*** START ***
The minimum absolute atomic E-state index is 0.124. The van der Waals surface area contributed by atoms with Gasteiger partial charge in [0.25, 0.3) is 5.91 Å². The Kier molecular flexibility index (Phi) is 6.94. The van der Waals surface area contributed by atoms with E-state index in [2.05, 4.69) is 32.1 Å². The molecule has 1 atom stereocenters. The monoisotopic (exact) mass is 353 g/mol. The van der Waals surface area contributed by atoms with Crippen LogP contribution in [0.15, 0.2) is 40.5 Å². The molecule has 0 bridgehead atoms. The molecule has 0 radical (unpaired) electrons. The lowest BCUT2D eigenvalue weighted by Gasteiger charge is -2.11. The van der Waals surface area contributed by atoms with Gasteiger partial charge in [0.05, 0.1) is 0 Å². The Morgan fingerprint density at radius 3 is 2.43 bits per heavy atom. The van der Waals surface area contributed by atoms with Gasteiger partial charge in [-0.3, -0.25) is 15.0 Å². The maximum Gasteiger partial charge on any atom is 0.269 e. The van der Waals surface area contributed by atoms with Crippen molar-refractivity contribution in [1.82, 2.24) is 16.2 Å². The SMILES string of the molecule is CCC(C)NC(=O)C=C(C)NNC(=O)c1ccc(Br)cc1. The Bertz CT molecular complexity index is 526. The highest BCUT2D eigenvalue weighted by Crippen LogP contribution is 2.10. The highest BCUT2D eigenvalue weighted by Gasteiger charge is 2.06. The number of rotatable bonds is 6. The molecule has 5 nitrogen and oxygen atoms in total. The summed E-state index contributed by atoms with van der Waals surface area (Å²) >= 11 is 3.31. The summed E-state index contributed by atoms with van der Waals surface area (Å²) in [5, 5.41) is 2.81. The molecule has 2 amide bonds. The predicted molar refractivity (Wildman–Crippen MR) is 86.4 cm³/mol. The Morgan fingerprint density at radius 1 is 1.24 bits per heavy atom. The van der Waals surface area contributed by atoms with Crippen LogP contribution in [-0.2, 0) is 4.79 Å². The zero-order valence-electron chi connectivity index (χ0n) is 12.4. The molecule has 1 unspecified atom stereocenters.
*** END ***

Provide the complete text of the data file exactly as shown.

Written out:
The minimum absolute atomic E-state index is 0.124. The van der Waals surface area contributed by atoms with Gasteiger partial charge in [0.25, 0.3) is 5.91 Å². The Kier molecular flexibility index (Phi) is 6.94. The van der Waals surface area contributed by atoms with E-state index in [2.05, 4.69) is 32.1 Å². The molecule has 1 atom stereocenters. The monoisotopic (exact) mass is 353 g/mol. The van der Waals surface area contributed by atoms with Crippen LogP contribution in [0.15, 0.2) is 40.5 Å². The molecule has 0 bridgehead atoms. The molecule has 0 radical (unpaired) electrons. The lowest BCUT2D eigenvalue weighted by Gasteiger charge is -2.11. The van der Waals surface area contributed by atoms with Gasteiger partial charge in [0.05, 0.1) is 0 Å². The Morgan fingerprint density at radius 3 is 2.43 bits per heavy atom. The van der Waals surface area contributed by atoms with Gasteiger partial charge in [-0.3, -0.25) is 15.0 Å². The maximum Gasteiger partial charge on any atom is 0.269 e. The van der Waals surface area contributed by atoms with Crippen molar-refractivity contribution in [1.82, 2.24) is 16.2 Å². The SMILES string of the molecule is CCC(C)NC(=O)C=C(C)NNC(=O)c1ccc(Br)cc1. The Bertz CT molecular complexity index is 526. The highest BCUT2D eigenvalue weighted by Crippen LogP contribution is 2.10. The highest BCUT2D eigenvalue weighted by Gasteiger charge is 2.06. The number of rotatable bonds is 6. The molecule has 5 nitrogen and oxygen atoms in total. The summed E-state index contributed by atoms with van der Waals surface area (Å²) >= 11 is 3.31. The summed E-state index contributed by atoms with van der Waals surface area (Å²) in [5, 5.41) is 2.81. The molecule has 2 amide bonds. The predicted molar refractivity (Wildman–Crippen MR) is 86.4 cm³/mol. The Morgan fingerprint density at radius 1 is 1.24 bits per heavy atom. The van der Waals surface area contributed by atoms with Crippen LogP contribution in [-0.2, 0) is 4.79 Å². The zero-order valence-electron chi connectivity index (χ0n) is 12.4. The molecule has 1 unspecified atom stereocenters.